Tuesday, December 21, 2010

2010, The Year of Traveling Dangerously (Storms in California)

Water in California is always a proposition of too much or too little, and sometimes those problems occur at the same time (the north-south dichotomy is striking sometimes). This week we are experiencing the biggest series of storms in five years, and some localities in the Los Angeles region have received 12 inches or more, and the storms are continuing this evening.

I had occasion to tour a large swath of California yesterday, through the southern San Joaquin Valley, over the southernmost Sierra Nevada at Tehachapi, and across the Mojave Desert to the Colorado River near Needles. On the 500 mile journey, the rain did not stop. I did not see the most intense problems (apparently the entire town of McFarland was evacuated, for instance), but I saw plenty of water where I've never seen water before. I have been over Tehachapi Pass perhaps 80 times in the last 20 years, and I have never seen water in the channel of Caliente Creek where it flows into the Central Valley near Bakersfield. That's it above...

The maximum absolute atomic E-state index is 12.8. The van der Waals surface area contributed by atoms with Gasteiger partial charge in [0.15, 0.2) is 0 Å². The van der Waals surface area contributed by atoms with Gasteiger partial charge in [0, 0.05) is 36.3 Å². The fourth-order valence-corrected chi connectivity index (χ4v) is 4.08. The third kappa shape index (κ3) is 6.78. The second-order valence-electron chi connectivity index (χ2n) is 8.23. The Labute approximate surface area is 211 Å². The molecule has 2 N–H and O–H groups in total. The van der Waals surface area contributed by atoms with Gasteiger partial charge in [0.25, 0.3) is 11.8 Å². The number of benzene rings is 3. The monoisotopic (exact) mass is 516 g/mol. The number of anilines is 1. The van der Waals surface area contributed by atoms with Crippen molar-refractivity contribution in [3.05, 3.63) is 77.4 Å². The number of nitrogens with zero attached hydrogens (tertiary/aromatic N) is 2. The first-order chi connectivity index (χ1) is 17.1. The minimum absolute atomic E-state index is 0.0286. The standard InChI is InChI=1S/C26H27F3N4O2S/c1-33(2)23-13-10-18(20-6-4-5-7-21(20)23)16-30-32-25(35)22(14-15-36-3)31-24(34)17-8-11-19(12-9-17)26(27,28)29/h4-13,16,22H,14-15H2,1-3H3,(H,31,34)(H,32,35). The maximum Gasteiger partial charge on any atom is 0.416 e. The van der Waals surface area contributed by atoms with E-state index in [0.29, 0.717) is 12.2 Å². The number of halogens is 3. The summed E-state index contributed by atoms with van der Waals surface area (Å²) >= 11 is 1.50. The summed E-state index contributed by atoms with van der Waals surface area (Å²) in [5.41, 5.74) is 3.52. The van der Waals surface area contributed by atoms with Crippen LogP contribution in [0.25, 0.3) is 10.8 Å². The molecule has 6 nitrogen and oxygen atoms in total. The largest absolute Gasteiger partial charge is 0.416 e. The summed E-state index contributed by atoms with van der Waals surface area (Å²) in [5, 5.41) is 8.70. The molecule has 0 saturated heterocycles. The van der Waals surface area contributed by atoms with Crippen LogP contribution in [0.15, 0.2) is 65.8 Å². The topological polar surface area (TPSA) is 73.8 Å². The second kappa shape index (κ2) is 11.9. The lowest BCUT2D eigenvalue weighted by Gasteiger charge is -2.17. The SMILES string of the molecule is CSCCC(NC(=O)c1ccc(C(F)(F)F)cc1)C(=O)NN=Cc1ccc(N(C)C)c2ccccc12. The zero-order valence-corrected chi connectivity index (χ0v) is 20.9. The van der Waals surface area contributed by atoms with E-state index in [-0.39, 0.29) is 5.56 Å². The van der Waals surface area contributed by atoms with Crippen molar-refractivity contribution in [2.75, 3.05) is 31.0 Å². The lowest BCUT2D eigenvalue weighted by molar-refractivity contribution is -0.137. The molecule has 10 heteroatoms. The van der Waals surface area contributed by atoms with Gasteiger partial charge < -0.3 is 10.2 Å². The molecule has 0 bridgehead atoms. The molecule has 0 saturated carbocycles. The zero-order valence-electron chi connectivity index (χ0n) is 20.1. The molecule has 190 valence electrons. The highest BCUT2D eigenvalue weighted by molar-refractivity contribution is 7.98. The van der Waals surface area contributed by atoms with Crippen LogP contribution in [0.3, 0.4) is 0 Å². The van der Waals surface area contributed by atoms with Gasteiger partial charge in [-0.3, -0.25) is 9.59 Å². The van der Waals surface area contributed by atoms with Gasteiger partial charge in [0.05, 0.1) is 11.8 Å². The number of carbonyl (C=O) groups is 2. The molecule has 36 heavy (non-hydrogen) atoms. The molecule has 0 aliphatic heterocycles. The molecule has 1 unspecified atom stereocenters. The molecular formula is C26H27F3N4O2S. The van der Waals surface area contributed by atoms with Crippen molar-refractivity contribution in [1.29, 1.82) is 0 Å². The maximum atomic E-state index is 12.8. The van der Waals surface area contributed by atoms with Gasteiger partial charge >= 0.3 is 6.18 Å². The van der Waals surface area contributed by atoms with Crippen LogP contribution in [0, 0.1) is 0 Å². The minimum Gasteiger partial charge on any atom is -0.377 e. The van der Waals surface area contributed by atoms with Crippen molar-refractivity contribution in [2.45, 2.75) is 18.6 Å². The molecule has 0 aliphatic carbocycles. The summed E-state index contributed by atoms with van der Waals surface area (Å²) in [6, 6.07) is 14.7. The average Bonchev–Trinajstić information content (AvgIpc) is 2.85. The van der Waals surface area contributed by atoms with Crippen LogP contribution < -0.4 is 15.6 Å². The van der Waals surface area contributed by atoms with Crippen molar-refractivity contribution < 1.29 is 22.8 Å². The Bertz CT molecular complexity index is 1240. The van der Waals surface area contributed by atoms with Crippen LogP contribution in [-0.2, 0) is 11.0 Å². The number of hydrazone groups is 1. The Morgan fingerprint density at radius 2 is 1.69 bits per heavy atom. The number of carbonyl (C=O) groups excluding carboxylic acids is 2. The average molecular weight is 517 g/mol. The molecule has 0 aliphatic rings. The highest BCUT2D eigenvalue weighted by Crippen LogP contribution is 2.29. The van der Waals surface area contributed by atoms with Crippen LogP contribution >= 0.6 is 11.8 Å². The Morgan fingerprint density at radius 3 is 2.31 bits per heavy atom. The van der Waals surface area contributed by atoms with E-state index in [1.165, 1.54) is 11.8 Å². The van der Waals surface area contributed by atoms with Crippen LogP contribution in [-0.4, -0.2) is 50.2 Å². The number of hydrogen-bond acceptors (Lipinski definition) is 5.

Dry Creek near Modesto is actually rarely dry because of irrigation runoff, but it also rarely looks like a river. I've seen it worse, but then the Modesto area was one of the areas least affected by the current storms.

The desert was simply soaked. The western Mojave Desert has an internal drainage system (doesn't flow to the ocean) and is exceedingly flat. The ground was already saturated by the time we came through, and water was ponding everywhere, including our highway near Barstow. Greenery was already showing through, and the additional moisture means there is potential for a spectacular wildflower display in another month or two. I have my fingers crossed for our Death Valley trip in February!

Some pretty serious problems cropped up in western national parks. Road damage closed Sequoia National Park in California, and Zion National Park in Utah (Zion may not reopen until January). The normal flow of the Virgin River in Zion is 40-50 cubic feet per second; today it reached 5,000 cfs in the morning and was continuing to rise.

Thanks to Susan for the first and third pictures!


Gaelyn said...

All that water energy is exciting, but also scary. Hmmmm.... Wildflowers in Death Valley. In Feb?

Garry Hayes said...

The usual best time is in March and April, but when storms arrive early in the fall, we get some nice displays in February. They are spectacular about one year in ten, seems to me.